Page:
The foundation of the PA, along with the elections to its Council, finally shifted the center of gravity of Palestinian politics from the Diaspora to the Gaza Strip and West Bank. This centralization came to the fore in Arafat's dual role as chairman of the PLO Executive Committee and PA chairman. This initially drew the criticism of many Palestinians, especially among the West Bank intellectual elite. However, this criticism diminished with the growing use of coercive means by the PA, along with policies of control, containment, and cooption of existing non-government organizations and institutions of higher education.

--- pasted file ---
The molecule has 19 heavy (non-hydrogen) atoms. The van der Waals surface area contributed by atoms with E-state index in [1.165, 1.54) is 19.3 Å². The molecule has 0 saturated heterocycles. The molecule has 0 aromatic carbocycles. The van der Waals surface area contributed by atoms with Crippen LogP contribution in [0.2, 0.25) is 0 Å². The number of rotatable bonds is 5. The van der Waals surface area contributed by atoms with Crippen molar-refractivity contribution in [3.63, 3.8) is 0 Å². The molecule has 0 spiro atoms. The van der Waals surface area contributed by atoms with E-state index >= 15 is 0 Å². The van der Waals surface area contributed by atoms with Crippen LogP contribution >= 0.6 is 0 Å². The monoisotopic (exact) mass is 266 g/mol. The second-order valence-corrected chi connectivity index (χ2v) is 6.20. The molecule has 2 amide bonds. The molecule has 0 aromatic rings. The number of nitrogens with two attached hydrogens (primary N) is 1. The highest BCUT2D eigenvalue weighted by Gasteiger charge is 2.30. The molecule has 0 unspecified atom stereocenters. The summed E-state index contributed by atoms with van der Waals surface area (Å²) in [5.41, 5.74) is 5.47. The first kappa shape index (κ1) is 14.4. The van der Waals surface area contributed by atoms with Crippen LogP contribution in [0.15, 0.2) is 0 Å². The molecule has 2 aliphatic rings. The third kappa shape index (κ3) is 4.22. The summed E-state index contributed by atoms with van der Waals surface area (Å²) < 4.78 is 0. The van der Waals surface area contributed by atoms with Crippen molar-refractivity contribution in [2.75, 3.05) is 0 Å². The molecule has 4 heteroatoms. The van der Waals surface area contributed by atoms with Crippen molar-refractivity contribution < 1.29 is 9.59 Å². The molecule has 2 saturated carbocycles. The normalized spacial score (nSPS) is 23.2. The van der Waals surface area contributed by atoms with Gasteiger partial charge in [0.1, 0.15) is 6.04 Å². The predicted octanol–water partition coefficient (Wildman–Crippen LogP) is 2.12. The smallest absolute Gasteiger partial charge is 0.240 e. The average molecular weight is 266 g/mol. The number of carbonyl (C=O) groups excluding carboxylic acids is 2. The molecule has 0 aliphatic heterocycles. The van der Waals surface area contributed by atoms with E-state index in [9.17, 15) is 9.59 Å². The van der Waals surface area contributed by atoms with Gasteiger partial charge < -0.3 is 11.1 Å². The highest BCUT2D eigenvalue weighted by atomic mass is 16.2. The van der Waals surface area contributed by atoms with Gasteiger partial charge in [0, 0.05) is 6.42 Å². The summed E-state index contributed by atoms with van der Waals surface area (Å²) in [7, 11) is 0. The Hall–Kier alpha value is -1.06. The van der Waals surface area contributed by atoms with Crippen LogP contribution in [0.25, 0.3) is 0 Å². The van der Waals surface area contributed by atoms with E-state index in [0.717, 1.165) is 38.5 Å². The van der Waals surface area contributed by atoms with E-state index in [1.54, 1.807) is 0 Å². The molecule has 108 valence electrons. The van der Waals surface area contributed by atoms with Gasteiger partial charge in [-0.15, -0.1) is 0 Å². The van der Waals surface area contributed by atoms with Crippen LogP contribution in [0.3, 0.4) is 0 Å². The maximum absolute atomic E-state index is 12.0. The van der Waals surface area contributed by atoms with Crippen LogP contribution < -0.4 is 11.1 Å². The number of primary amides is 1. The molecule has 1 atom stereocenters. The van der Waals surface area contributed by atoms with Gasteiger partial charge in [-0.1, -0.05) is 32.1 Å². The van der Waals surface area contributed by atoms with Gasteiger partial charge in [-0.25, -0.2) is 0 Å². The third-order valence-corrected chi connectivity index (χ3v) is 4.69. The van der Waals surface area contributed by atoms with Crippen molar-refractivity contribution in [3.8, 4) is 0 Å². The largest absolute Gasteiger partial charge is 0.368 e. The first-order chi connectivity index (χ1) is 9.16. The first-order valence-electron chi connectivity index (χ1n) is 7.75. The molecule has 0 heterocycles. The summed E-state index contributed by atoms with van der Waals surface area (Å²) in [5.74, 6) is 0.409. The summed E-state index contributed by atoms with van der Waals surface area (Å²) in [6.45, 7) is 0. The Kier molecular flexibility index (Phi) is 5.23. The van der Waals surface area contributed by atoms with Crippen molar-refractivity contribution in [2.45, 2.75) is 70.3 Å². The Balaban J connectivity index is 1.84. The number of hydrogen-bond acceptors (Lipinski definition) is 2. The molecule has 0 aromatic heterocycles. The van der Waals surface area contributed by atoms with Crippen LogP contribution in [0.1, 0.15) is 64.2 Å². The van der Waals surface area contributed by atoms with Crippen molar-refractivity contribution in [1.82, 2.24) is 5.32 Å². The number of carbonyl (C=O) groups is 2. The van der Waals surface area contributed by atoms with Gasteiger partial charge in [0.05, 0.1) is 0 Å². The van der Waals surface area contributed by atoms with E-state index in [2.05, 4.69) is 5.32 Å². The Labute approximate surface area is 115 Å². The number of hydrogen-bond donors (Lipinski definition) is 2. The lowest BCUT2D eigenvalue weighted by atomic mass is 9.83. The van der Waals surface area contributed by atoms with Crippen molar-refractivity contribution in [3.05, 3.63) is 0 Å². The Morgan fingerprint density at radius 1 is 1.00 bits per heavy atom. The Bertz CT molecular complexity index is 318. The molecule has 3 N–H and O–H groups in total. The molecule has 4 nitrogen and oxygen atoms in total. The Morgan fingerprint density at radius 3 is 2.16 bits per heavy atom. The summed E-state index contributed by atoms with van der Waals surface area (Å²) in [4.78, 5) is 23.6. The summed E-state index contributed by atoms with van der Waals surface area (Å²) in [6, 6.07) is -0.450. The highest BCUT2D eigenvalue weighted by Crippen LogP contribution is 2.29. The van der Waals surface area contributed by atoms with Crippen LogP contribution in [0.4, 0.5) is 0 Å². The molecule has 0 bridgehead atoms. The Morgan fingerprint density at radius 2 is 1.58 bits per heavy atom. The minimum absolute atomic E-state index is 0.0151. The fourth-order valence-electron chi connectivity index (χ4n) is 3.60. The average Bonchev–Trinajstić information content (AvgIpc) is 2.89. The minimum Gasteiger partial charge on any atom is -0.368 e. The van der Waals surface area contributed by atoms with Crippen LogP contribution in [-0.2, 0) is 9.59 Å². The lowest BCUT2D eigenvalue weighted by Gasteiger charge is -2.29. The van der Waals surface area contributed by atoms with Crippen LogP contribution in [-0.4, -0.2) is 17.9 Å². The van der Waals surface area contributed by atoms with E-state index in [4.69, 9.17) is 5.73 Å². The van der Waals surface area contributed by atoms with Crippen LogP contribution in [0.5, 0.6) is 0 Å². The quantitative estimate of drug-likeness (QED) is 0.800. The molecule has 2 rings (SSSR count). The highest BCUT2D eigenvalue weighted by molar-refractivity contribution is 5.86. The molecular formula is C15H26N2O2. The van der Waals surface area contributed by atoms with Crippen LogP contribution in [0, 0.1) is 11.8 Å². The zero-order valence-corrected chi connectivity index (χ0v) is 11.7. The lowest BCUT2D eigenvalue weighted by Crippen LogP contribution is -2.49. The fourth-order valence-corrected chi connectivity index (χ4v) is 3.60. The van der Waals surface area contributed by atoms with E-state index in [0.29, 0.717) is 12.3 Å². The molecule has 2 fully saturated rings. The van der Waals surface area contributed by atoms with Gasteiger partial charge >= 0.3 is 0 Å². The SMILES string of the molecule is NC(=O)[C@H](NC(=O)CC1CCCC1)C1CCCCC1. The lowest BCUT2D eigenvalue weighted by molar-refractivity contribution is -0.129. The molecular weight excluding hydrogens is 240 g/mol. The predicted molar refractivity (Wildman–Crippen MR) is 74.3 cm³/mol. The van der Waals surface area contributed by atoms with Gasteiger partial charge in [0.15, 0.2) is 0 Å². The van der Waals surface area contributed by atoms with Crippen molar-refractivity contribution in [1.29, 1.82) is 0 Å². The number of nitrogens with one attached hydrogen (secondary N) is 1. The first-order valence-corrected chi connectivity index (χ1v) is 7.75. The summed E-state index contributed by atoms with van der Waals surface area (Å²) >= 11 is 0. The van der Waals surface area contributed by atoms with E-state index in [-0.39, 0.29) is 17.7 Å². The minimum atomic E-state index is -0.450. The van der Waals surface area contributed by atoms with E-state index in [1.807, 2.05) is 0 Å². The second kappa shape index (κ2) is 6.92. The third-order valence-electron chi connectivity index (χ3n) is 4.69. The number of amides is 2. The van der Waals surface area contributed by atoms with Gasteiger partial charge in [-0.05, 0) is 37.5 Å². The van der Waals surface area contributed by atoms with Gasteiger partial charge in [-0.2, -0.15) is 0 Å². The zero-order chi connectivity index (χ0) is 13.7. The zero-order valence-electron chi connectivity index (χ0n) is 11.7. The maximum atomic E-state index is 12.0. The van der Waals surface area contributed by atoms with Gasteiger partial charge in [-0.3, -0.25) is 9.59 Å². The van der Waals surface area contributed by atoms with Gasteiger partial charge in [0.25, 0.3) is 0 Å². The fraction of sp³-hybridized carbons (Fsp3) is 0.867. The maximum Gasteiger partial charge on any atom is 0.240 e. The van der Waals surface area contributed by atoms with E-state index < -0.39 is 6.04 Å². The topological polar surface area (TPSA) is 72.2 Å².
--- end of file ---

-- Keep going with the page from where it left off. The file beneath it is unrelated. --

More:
From the outset, the PA's existence was marked by dependence on external financial sources, due to the urgent need for infrastructure and economic development. To insure the implementation of the Oslo Agreement, in October 1993, the major economic powers (particularly the U.S., Canada, the European Community, and Japan) met under the auspices of the World Bank to devise plans for financial aid to the PA. Pledges made in late 1993 reached $2.4 billion over four years (by late 1997 the total amount of pledges had reached $3.68 billion), of which a total of $1.8 billion was provided in two main forms: long-term projects for infrastructure, industry, and other development purposes; and short-term, stopgap measures such as creating new jobs to curtail unemployment and cover budgetary deficits. The World Bank founded the Holst Fund (named after late Norwegian Foreign Minister Jorgen Holst) to marshal the short-term aid. (This was originally intended to operate until late 1997, but was extended to 1998.) An Ad Hoc Liaison Committee was set up to monitor the disbursement process, while the PLO established PECDAR (the Palestine Economic Council for Development and Reconstruction) as the main vehicle for economic policy. For the first three projects of the World Bank's Emergency Assistance Program (EAP), which were approved in May 1994, donors pledged an immediate $42 million. However, problems arose soon after the funds started flowing to the PA. There were discrepancies in accountability and transparency concerning the way the financial aid was being spent. A number of PA ministries contended for primacy, including the PLO political department headed by Farouq Qaddoumi. Other problems were caused by external economic circumstances such as the Israeli curfews, roadblocks, and closures of Palestinian cities, imposed because of terrorist acts perpetrated by the Islamic opposition movements. The closures had an immediate effect on the Palestinian population's ability to pay their taxes to the PA. Moreover, the PA-Israel economic agreement signed in 1994 in Paris remained mostly unimplemented. All this came against the backdrop of years of uprising (Intifada) and the large-scale expulsion of Palestinians from the Gulf states since 1990, reducing remittances from these Arab countries. Thus, much of the aid flowing to the PA was spent to make good the PLO's deficits. In response the donor nations tended to hold back further sums. In August 1994, the UN appointed Terje Larsen, who had been the initiator of the Oslo academic track negotiations, as the envoy in charge of the disbursement of funds in Gaza. Larsen's plan included a new mechanism for controlling the funds through committees composed of representatives of both the PA and the donor countries. All the committees were to be devoted to key areas, such as the creation of jobs, education, infrastructure, etc. Private Palestinian investors are another source of investment in the PA. They come mainly from Jordan, but there are also some from elsewhere in the Diaspora. In 1993, Padico (Palestinian Development and Investment Company) was founded with a capital of $200 million. This initiative helped build factories and some tourist projects with the financial aid of Palestinians, Jordanian banks, and U.S. and Egyptian companies. Following the interim agreement in September 1995, U.S. Secretary of State Warren Christopher hosted an Ad Hoc Liaison Committee (AHLC) aimed at creating a framework for increased assistance to the PA by the European countries. More specifically, it meant to support projects that addressed infrastructure needs and created employment opportunities for Palestinians. However, prospects for a larger scope of private investment by Palestinians faded because of the PA's centralized economy and the sense of insecurity caused by terrorist attacks and closures. These obstacles to sustained economic development culminated in the virtual halt of the Oslo process after the formation of a right-wing government in Israel headed by Binyamin Netanyahu (May 1996).